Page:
Posted by Mariana on 23 Oct 2012 | Comments
INTERNATIONAL Criminal Court Chief Prosecutor, Fatou Bensouda has promised to uphold transparency and fairness in her pursuit to investigate and prosecute those most responsible for the world’s gravest crimes, where no-one else is doing justice for the victims.
Bensouda who spoke in Kenya said the purpose of the court and her purpose,, “is to seek the truth.”
In the speech made available to The Guardian by her office in The Hague, Netherlands, she said: “By doing so, by bringing justice, we can provide some solace to survivors, restore dignity to shattered lives and the memory of those who were killed. We do this with utter respect. Respect for the primary responsibility of national judicial systems to carry out genuine national proceedings against those alleged to have committed crimes, respect for the rights of the accused and above all, respect for victims, all as mandated in the Rome Statute.”
Bensouda said Kenyan victims, the women, men and children who suffered during the dark days of 2007-2008 are her priority, her daily motivation as they always have been and they always will be.
“I was nominated and supported by the African Union as the sole African candidate for the position of ICC Prosecutor, to which I was unanimously elected by the 121 States Parties on 12 December 2011. I am deeply indebted to the AU and African leaders including President Kibaki, for their confidence in me. Their support is yet another example of Africa’s commitment to international justice and their desire to end impunity.
“For the next nine years, I have the privilege, honour and the responsibility to serve as Prosecutor of the International Criminal Court, Having been nominated and supported for this position by the AU, I consider myself to be a mere extension of the African fabric for ending impunity. In carrying out the mandate given to me by the 121 States Parties, I am guided by the law and the cardinal principles of independence, impartiality and fairness.”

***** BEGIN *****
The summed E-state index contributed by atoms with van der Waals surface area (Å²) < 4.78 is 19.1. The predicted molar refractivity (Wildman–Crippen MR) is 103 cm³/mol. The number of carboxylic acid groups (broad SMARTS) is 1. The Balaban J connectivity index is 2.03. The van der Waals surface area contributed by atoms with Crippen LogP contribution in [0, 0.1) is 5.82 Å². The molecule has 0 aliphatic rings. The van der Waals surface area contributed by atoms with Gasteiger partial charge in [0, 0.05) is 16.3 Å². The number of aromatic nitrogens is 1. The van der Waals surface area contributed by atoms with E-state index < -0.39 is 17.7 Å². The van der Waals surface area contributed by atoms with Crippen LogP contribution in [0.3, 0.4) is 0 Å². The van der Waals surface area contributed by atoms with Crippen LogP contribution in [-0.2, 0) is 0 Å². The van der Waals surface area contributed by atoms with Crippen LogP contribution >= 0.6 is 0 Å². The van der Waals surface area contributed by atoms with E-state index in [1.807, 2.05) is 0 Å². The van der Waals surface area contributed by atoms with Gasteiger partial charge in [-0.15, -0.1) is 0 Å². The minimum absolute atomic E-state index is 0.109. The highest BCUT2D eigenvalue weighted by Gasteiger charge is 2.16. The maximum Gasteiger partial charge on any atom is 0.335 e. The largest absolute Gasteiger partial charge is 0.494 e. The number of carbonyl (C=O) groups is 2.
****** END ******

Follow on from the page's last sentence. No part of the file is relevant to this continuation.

Bensouda continued: “I arrived in Kenya yesterday and plan to be here for the coming week. While here, I plan to meet with key government figures, notably President Kibaki and Prime Minister Odinga.
“You will recall that on 3 July 2009 my predecessor met with a high level delegation of Kenyan government officials in The Hague. Agreement was reached with the representatives of the Kenyan government that should the Kenyan authorities carry out genuine judicial proceedings against those most responsible for PEV, the Office of the Prosecutor would have no ground to intervene. My predecessor and the Kenyan delegation agreed that impunity was not an option.
“On 5 November 2009, after being informed by the Kenyan authorities of the unfortunate gridlock at the national level, my predecessor met with President Mwai Kibaki and Prime Minister Raila Odinga in Nairobi. He informed them that since all the statutory criteria were fulfilled, and since the Government of Kenya had been unable to reach agreement on the establishment of a local tribunal to deal with PEV crimes, it was his duty to open an investigation into the alleged crimes.
“Accordingly, he requested the cooperation of Kenyan national authorities with the Court. He recalled the complementary roles of the ICC and the Kenyan authorities in combating impunity. The President and Prime Minister issued a joint statement in which they recorded their constructive meeting with the Prosecutor. The Government stated that it remained fully committed to cooperating with the ICC within the framework of the Rome Statute and the Kenyan International Crimes Act.
According to Bensouda, this continues to be the framework of the interaction between the Court and Kenya. She said during her stay in Kenya, she planned to meet with Kenyans, civil society and the diplomatic community, to thank them for the critical support they had provided and would continue to provide for the work of the Office.
Source: The Guardian